Labrador, Canada: Just Keep Riding North

Text: Bill Dutcher • Photography: Bill Dutcher, Linda Sikorowski

Bouncing down the endless gravel roads of the Trans-Labrador Highway (TLH), it becomes clear why Labrador is nicknamed “The Big Land.” It’s vast with a capital V.

“How far north can I ride from Lake George, NY?”

That question arises with an email from Tom Nelson, an architect, sports car racer, and adventurer who I met several years earlier while riding to Tierra del Fuego. He wants to fly east from his Oregon home and ride the TLH. It runs 775 miles through dense wilderness, and there’s an infamous 250-mile dirt section between Happy Valley-Goose Bay and Mary’s Harbour with no habitation whatsoever.

It’s August and there’s adventure to be grabbed here, riding the “Trans Lab” before it gets fully paved. Since its partial (dirt) completion in 1992, Labrador’s been beavering away, paving more miles each year. Give it another decade and RVs may be whistling smoothly from Montreal to the Atlantic Coast! For now, I’m ready to kick it on my Kawasaki KLR 650.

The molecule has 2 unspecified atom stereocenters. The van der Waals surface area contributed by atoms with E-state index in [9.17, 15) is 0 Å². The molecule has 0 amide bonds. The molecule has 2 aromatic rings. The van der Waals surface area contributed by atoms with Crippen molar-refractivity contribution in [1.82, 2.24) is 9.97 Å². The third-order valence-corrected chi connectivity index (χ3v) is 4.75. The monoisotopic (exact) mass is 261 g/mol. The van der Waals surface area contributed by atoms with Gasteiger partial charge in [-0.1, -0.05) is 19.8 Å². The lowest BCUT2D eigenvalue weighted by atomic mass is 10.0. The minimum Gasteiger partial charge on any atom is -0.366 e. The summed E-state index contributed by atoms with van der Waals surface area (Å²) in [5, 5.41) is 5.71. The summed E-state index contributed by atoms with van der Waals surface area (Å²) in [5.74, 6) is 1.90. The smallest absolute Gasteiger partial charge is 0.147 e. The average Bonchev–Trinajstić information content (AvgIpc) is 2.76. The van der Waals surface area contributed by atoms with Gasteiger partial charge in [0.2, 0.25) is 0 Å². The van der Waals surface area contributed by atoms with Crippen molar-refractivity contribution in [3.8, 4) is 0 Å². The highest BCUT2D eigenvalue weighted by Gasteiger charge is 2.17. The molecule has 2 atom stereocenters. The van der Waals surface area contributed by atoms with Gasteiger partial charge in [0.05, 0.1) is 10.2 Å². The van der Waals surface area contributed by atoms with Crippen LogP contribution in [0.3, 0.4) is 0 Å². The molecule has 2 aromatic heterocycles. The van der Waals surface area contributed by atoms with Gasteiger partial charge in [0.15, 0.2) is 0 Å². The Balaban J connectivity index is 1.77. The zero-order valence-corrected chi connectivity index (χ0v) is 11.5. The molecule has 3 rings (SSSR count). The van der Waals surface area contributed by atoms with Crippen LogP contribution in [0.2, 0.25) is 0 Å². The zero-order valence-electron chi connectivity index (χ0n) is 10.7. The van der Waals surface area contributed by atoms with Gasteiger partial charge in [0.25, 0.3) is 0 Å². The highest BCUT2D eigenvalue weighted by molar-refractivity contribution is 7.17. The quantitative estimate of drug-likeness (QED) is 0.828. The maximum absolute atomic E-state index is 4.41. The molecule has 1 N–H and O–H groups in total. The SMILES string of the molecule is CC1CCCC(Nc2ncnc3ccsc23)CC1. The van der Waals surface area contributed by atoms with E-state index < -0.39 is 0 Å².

A Closer Look: The Eye of Québec

Near Burlington, VT, I meet Tom (on his Suzuki V-Strom) and Yamaha Ténéré-mounted Mike Mathews, an experienced world traveler and successful vintage bike racer. Mike’s girlfriend, Linda, will be his co-rider and our talented photographer. We depart for the border, led by my older son, Mickey, on his Suzuki DR650.

Border customs entering Québec is no problem. Heading northeast along the north side of the St. Lawrence, I note that each bike has its own unique signature sound: the steady pop of my simple single, the rhythmic rumble of Tom’s 650 V-twin, and the powerful drone of Mike’s sophisticated 1200cc parallel twin.

At Baie-Comeau we turn northward toward Labrador City and the TLH, enjoying the ribbon of asphalt on Route 389. We’re about to visit one of the most distinctive spots on the planet, the largest “visible” impact crater on earth: The Manicouagan Crater, aka “the eye of Québec.” 

Easily seen from space and on any map, it was created by a large three-mile diameter asteroid over 200 million years ago. This earth-shattering event created the 45-mile wide Manicouagan Reservoir, which serves as a giant headpond for Hydro-Québec’s massive power generating stations, including the iconic Daniel-Johnson Dam and the Manic-5 generating station. 

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For the complete touring article, including facts & information, map(s), and GPS files, please purchase the September/October 2015 back issue.